Note: It is important that the number of simulated data sets to estimate the sampling distribution of the summary under the null hypothesis matches the number of observed data sets. This is because the MMD estimator is biased and we need comparable values for the sampling distribution and the observed summary MMD. Therefore, the bayesflow.computational_utilities.compute_mmd_hypothesis_test function needs either observed_data or n_observed_data_sets directly to determine the number of data sets for the estimation of the MMD sampling distribution.

We start by creating some observed data \(x_{\text{obs}}\) from the generative model of the trainer. We expect our model to be well-specified for these data (up to the type I error rate of \(5\%\)). We simulate and test against 10 “observed” data sets.

# 1000 simulated data sets from the well-specified model from training (for reference)
observed_data = trainer.configurator(trainer.generative_model(10))

MMD_sampling_distribution, MMD_observed = trainer.mmd_hypothesis_test(
    observed_data, num_reference_simulations=1000, num_null_samples=500, bootstrap=False
)
_ = bf.diagnostics.plot_mmd_hypothesis_test(MMD_sampling_distribution, MMD_observed)
../_images/90440c60e087f119e37f7e3ea08e26f7845bb7bd824184f76cfcdfb46e4963f0.png

Now, let’s plug in some observed data from a different generative model. We will use the generative model from above, where the prior covariance is larger. We see that the misspecification is clearly detectable. In practice, we would conclude that our neural posterior estimator \(q_{\phi}\) is not trustworthy and we should reiterate on the generative model we use to train the neural networks.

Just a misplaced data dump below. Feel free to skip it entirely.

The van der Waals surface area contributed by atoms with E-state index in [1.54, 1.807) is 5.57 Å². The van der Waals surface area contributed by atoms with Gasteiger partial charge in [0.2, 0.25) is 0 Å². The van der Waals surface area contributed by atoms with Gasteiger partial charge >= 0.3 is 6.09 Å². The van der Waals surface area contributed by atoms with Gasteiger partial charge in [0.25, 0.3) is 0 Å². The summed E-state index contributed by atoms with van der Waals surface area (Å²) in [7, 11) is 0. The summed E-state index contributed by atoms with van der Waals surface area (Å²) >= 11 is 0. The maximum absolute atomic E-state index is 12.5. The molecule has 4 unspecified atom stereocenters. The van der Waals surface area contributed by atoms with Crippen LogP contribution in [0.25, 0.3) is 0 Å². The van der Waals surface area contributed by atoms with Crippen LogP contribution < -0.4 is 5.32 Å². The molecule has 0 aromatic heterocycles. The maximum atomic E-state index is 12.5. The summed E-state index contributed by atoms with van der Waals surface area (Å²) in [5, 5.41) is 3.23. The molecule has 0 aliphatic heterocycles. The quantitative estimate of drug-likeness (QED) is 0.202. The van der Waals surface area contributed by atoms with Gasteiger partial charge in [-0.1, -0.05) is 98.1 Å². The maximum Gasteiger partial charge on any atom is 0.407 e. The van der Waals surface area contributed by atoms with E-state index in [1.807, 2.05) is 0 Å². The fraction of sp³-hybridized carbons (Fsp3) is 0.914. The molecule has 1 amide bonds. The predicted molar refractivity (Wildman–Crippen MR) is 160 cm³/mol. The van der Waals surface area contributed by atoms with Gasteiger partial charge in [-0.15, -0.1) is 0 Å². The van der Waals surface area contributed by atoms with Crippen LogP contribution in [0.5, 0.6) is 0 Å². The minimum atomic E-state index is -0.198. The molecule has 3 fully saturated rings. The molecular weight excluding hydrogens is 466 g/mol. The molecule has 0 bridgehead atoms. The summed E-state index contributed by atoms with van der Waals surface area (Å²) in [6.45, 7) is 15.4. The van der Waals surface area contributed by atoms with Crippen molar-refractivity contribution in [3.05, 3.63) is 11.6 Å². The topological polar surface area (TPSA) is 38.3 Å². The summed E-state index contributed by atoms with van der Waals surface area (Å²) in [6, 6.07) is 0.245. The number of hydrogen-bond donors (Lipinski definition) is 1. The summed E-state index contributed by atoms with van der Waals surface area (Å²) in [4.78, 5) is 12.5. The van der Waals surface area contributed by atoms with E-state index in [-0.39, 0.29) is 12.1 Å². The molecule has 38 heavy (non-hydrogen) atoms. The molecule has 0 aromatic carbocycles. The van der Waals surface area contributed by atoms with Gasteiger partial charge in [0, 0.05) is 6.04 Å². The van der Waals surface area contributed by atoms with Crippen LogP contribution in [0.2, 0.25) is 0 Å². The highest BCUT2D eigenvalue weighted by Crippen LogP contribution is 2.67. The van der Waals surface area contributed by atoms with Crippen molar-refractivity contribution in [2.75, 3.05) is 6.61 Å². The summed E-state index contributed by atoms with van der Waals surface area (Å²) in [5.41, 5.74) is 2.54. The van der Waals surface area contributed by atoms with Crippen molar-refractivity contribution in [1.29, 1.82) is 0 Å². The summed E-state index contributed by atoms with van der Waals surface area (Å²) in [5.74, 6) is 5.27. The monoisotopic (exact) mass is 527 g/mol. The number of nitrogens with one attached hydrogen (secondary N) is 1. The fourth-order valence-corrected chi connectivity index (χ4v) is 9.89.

# 10 "observed" data sets with different prior covariance (see above)
observed_data = trainer.configurator(generative_model_obs(10))

MMD_sampling_distribution, MMD_observed = trainer.mmd_hypothesis_test(
    observed_data, num_reference_simulations=1000, num_null_samples=500, bootstrap=False
)
_ = bf.diagnostics.plot_mmd_hypothesis_test(MMD_sampling_distribution, MMD_observed)
../_images/22d11bd52c593a0c0c3f13d99a5ee8a545486b3f86f718931198c117127e481c.png

We can also speed up the computations by using bootstraps of the reference data to generate the MMD distribution under the null hypothesis (bootstrap=True). This is particularly helpful if the simulator is computationally expensive and a large number of simulations is not computationally feasible.

Here, we also provide the reference data ourselves, but bootstrapping can be performed either way.

reference_data = trainer.configurator(trainer.generative_model(10))
observed_data = trainer.configurator(generative_model_obs(10))

MMD_sampling_distribution, MMD_observed = trainer.mmd_hypothesis_test(
    observed_data, reference_data=reference_data, num_reference_simulations=1000, num_null_samples=500, bootstrap=True
)
_ = bf.diagnostics.plot_mmd_hypothesis_test(MMD_sampling_distribution, MMD_observed)
../_images/1f36389157d083a2b3fd47f4ecf29efc6c52ab27d7825f1e1cc4bf18acad458c.png

3.6. Sensitivity to Misspecification#

The submodule bayesflow.sensitivity contains functions to analyze the sensitivity of a converged Trainer (i.e., the neural posterior estimator) to model misspecification.

We start by redefining the generative model with the possibility to increase the model’s misspecification through two settings p1 and p2. Therefore, we define a function generative_model_misspecified(p1, p2). The function takes the settings p1 and p2 as input and returns a (potentially misspecified) generative model.

In our Gaussian example, we let p1 control the prior location (\(\mu_0=\mathtt{p1}\)) while p2 controls the scale of a diagonal covariance matrix \(\Sigma_0\) such that \(\Sigma_0=\mathtt{p2}\cdot\mathbb{I}\). In this example, both settings cause prior misspecification. Inducing other types of misspecification (e.g., simulator or noise) follows the same principle.